How Swimming Can Lift Your Mood and Improve Your Overall Health

A healthy body, healthy mind. Countless studies have shown that people seeking to improve their mental health can achieve this in a seemingly roundabout way: by improving their physical health. Swimming is one physical activity that has gained in popularity during the pandemic. In a piece for CNN, Dr. Mark Lieber explains just what swimming can do for your mind and body.

Dr. Lieber cites a fascinating statistic from a study in the Journal of the American Medical Association: the average American has gained around 7 pounds during this pandemic. That is a lot of weight gain for a lot of people in such a short time. A lot of weight gain in a culture with a fat shaming problem. This in itself has consequences for mental health, even when there is a movement to embrace all body types. Daniel Lieberman, a Harvard professor of human evolutionary biology, says that even though human beings did not evolve to exercise, it is something we should do, and something that is ultimately healthy as well as rewarding for us from both a mental and physical point of view.

It is hard to know what amount of the weight gained by the average American is due to diet, or the lack of exercise or even stress. However, it is clear that there has been a decline in physical activity that predates the pandemic by over a century. As more and more people have taken up sedentary jobs, physical activity has stopped becoming a natural part of people’s lives. Swimming pool floats help to burn fat and strengthen muscles. Swimming is a more efficient exercise than running because human beings are not as good at it as they are running: it takes seven times more energy to swim a given distance than it does to run it. So, you burn more fat and build more muscle per given distance, when you are swimming, compared to when you are running. The best swimmers have nothing on runners or animals like seals and beavers adapted to swimming. That’s a great thing for a person looking for exercise.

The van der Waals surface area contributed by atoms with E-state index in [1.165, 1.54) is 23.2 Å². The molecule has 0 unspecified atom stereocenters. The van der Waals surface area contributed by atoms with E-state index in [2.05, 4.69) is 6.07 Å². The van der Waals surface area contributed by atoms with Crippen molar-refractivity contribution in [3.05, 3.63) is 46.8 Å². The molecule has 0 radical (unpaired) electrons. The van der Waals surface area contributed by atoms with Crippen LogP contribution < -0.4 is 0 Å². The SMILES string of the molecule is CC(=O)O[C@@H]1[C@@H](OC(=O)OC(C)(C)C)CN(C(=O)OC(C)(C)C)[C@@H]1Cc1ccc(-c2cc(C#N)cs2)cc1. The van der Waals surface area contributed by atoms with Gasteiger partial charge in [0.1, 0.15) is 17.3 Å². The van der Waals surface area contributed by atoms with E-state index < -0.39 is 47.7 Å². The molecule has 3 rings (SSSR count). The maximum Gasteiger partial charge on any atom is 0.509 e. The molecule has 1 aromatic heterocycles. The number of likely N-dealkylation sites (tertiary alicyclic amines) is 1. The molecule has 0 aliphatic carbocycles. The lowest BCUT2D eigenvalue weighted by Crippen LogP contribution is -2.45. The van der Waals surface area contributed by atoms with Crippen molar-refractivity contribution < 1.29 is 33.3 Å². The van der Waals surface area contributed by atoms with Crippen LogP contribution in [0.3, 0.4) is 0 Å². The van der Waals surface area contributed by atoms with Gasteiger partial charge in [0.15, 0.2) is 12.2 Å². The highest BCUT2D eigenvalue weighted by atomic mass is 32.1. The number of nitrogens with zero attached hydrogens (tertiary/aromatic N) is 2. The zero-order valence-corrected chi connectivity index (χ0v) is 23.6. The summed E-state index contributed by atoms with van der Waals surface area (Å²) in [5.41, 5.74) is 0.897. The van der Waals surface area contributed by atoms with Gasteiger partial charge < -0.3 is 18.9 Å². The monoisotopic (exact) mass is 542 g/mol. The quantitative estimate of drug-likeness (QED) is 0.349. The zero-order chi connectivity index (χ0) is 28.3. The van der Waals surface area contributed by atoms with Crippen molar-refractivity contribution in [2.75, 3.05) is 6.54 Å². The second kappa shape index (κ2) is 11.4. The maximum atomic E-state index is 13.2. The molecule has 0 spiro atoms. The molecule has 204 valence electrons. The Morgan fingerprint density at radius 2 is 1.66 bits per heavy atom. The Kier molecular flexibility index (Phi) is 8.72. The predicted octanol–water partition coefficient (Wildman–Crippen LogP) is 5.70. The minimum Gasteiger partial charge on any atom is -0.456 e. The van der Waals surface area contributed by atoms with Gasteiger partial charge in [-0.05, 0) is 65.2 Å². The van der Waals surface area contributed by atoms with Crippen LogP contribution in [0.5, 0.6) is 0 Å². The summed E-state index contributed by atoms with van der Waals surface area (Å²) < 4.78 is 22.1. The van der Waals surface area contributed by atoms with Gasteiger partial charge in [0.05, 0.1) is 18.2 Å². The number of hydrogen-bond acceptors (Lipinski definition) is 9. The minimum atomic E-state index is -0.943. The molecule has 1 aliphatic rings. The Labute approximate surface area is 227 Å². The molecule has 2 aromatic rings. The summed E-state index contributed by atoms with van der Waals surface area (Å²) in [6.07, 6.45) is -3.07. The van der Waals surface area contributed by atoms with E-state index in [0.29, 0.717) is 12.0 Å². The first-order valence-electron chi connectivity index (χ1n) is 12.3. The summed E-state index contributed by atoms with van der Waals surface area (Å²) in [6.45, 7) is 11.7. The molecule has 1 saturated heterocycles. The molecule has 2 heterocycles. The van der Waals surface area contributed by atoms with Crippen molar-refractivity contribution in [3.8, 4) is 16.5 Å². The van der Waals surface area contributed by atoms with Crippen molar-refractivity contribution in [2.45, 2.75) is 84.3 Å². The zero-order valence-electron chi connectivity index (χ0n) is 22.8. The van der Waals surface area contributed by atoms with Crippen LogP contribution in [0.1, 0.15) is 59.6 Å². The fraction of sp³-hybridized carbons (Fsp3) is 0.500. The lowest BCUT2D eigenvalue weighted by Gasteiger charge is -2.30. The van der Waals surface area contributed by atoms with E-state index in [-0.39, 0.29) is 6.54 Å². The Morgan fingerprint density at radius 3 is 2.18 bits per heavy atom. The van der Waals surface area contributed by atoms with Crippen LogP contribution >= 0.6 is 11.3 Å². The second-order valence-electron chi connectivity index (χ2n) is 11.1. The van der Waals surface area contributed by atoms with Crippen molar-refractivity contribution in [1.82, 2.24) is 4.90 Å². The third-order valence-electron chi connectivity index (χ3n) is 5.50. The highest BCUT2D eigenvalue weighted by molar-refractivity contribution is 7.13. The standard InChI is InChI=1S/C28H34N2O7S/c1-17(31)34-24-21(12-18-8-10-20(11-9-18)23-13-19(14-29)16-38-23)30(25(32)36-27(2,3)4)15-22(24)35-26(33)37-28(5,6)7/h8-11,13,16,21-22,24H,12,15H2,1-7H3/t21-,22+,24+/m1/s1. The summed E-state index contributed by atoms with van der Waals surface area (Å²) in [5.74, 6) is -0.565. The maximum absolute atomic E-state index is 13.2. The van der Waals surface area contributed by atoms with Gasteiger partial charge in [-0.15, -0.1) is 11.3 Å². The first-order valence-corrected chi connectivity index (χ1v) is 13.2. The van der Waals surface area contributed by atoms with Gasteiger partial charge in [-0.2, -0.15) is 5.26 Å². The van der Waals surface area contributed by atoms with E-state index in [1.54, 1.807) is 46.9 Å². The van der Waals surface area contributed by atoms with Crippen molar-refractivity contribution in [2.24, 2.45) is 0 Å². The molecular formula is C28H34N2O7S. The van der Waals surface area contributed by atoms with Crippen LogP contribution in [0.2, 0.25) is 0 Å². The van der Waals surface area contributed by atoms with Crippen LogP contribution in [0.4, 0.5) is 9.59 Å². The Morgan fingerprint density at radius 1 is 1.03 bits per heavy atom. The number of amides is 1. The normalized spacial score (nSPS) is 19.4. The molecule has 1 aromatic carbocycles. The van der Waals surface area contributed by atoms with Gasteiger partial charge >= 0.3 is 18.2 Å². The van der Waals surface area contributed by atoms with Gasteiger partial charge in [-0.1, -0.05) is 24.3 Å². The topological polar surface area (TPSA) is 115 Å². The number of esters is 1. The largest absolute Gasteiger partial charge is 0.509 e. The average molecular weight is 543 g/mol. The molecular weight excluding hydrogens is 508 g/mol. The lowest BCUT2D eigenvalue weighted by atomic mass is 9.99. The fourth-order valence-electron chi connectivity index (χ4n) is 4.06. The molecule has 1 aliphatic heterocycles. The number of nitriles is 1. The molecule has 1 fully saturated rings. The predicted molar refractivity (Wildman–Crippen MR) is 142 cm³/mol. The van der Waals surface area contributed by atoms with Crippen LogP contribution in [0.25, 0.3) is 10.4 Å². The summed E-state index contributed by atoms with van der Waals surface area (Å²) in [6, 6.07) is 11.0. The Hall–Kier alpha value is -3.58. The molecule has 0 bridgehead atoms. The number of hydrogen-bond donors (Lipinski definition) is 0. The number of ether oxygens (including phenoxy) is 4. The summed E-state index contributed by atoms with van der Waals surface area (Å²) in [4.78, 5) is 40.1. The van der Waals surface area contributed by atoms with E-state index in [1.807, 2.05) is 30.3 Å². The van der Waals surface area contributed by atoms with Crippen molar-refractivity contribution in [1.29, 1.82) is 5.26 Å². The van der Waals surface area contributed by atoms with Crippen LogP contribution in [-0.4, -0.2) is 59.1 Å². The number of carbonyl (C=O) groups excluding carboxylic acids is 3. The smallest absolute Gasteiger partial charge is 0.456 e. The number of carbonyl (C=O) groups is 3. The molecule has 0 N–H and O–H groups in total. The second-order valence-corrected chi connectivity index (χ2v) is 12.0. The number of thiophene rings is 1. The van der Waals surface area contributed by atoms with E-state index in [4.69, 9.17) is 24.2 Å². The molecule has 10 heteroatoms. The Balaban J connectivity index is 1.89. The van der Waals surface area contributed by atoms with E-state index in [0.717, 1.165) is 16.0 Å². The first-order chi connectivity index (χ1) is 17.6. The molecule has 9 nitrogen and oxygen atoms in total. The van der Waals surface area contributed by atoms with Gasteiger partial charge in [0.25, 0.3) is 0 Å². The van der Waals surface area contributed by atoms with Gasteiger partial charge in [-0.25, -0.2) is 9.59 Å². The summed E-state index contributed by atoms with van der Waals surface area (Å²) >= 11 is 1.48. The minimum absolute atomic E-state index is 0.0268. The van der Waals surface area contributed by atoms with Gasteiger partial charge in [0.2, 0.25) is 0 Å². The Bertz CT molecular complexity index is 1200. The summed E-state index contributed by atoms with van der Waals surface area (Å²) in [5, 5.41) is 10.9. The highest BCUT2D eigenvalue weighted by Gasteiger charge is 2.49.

To be a good swimmer, you have to be able to control your breathing. In the long run, this increases total lung capacity and your lung’s overall functioning. Controlled breathing has other benefits as well. There is significant evidence that you can improve your mood, reduce stress, and achieve a calmer, more meditative state, by controlling your breathing.

Swimming also improves mood by stimulating your brain into producing its own natural opioids: endorphins, along with neurotransmitters like serotonin and dopamine.

According to research published in JAMA, depressive symptoms have grown by over 300% across America. A study in the Journal of Psychiatric Research found that health care workers, people under 30 years of age, and other groups are particularly prone to depressive symptoms.

As Dr. Lieber argues, it is important to undertake physical activity such as swimming, running, tai chi, weight training, and yoga in order to not only improve physical health, but in order to improve mental health as well. The overall message is important to seek sources of relaxation. People have not only taken up physical activity, they have taken to visiting the spa -which has made having a  dermani Medspa Franchising for the enterprising business person-, travel and other activities that touch their physical and mental health.

Photo of author

Libby Austin

Libby Austin, the creative force behind, is a dynamic and versatile writer known for her engaging and informative articles across various genres. With a flair for captivating storytelling, Libby's work resonates with a diverse audience, blending expertise with a relatable voice.
Share on:

Leave a Comment